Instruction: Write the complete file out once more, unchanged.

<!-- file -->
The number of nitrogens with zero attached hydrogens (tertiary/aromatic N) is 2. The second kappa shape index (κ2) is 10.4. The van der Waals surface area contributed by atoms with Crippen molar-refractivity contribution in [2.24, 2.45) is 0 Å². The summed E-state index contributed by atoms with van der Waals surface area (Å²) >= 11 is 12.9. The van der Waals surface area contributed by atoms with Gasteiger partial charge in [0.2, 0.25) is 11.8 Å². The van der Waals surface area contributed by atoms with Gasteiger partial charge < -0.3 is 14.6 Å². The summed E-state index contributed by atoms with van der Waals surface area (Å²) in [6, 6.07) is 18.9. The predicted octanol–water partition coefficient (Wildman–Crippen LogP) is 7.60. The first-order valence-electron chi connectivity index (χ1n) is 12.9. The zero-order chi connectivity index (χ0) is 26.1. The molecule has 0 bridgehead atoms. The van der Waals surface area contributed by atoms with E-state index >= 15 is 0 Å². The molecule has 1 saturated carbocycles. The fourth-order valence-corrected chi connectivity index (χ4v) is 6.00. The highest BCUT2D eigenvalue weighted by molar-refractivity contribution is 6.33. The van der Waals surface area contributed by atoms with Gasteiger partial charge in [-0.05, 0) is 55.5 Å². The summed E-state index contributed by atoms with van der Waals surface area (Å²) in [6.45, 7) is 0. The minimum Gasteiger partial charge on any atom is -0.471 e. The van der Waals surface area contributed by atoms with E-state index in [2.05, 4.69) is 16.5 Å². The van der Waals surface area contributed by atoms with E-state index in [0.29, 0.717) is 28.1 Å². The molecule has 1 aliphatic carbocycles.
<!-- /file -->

The number of nitrogens with zero attached hydrogens (tertiary/aromatic N) is 2. The second kappa shape index (κ2) is 10.4. The van der Waals surface area contributed by atoms with Crippen molar-refractivity contribution in [2.24, 2.45) is 0 Å². The summed E-state index contributed by atoms with van der Waals surface area (Å²) >= 11 is 12.9. The van der Waals surface area contributed by atoms with Gasteiger partial charge in [0.2, 0.25) is 11.8 Å². The van der Waals surface area contributed by atoms with Gasteiger partial charge < -0.3 is 14.6 Å². The summed E-state index contributed by atoms with van der Waals surface area (Å²) in [6, 6.07) is 18.9. The predicted octanol–water partition coefficient (Wildman–Crippen LogP) is 7.60. The first-order valence-electron chi connectivity index (χ1n) is 12.9. The zero-order chi connectivity index (χ0) is 26.1. The molecule has 0 bridgehead atoms. The van der Waals surface area contributed by atoms with E-state index >= 15 is 0 Å². The molecule has 1 saturated carbocycles. The fourth-order valence-corrected chi connectivity index (χ4v) is 6.00. The highest BCUT2D eigenvalue weighted by molar-refractivity contribution is 6.33. The van der Waals surface area contributed by atoms with Gasteiger partial charge in [-0.05, 0) is 55.5 Å². The summed E-state index contributed by atoms with van der Waals surface area (Å²) in [6.45, 7) is 0. The minimum Gasteiger partial charge on any atom is -0.471 e. The van der Waals surface area contributed by atoms with E-state index in [2.05, 4.69) is 16.5 Å². The van der Waals surface area contributed by atoms with E-state index in [0.29, 0.717) is 28.1 Å². The molecule has 1 aliphatic carbocycles.